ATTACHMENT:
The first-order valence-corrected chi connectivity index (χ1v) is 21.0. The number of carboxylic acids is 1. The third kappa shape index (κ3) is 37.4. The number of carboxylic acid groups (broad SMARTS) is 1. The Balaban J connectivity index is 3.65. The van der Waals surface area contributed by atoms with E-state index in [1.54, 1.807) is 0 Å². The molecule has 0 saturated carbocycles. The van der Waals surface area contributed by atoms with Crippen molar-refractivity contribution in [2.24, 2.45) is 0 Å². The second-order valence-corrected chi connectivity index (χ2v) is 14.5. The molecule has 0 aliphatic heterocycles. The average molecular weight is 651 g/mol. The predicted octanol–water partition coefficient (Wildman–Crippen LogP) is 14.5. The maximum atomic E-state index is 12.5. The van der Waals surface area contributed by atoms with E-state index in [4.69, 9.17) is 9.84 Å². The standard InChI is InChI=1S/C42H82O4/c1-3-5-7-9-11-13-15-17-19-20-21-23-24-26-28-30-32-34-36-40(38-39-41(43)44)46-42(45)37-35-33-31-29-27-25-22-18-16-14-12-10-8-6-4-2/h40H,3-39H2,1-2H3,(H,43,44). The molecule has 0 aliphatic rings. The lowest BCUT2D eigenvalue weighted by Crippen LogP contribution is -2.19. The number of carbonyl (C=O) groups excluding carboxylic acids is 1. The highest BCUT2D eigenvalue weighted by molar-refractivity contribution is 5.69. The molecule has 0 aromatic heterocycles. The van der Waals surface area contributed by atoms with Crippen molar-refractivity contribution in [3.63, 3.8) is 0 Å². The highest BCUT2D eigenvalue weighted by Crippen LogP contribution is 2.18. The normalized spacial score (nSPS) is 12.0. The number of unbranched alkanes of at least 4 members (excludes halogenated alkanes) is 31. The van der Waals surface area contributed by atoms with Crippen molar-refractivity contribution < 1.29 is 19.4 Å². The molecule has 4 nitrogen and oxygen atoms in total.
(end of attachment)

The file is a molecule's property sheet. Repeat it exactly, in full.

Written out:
The first-order valence-corrected chi connectivity index (χ1v) is 21.0. The number of carboxylic acids is 1. The third kappa shape index (κ3) is 37.4. The number of carboxylic acid groups (broad SMARTS) is 1. The Balaban J connectivity index is 3.65. The van der Waals surface area contributed by atoms with E-state index in [1.54, 1.807) is 0 Å². The molecule has 0 saturated carbocycles. The van der Waals surface area contributed by atoms with Crippen molar-refractivity contribution in [2.24, 2.45) is 0 Å². The second-order valence-corrected chi connectivity index (χ2v) is 14.5. The molecule has 0 aliphatic heterocycles. The average molecular weight is 651 g/mol. The predicted octanol–water partition coefficient (Wildman–Crippen LogP) is 14.5. The maximum atomic E-state index is 12.5. The van der Waals surface area contributed by atoms with E-state index in [4.69, 9.17) is 9.84 Å². The standard InChI is InChI=1S/C42H82O4/c1-3-5-7-9-11-13-15-17-19-20-21-23-24-26-28-30-32-34-36-40(38-39-41(43)44)46-42(45)37-35-33-31-29-27-25-22-18-16-14-12-10-8-6-4-2/h40H,3-39H2,1-2H3,(H,43,44). The molecule has 0 aliphatic rings. The lowest BCUT2D eigenvalue weighted by Crippen LogP contribution is -2.19. The number of carbonyl (C=O) groups excluding carboxylic acids is 1. The highest BCUT2D eigenvalue weighted by molar-refractivity contribution is 5.69. The molecule has 0 aromatic heterocycles. The van der Waals surface area contributed by atoms with Crippen molar-refractivity contribution in [3.63, 3.8) is 0 Å². The highest BCUT2D eigenvalue weighted by Crippen LogP contribution is 2.18. The normalized spacial score (nSPS) is 12.0. The number of unbranched alkanes of at least 4 members (excludes halogenated alkanes) is 31. The van der Waals surface area contributed by atoms with Crippen molar-refractivity contribution < 1.29 is 19.4 Å². The molecule has 4 nitrogen and oxygen atoms in total.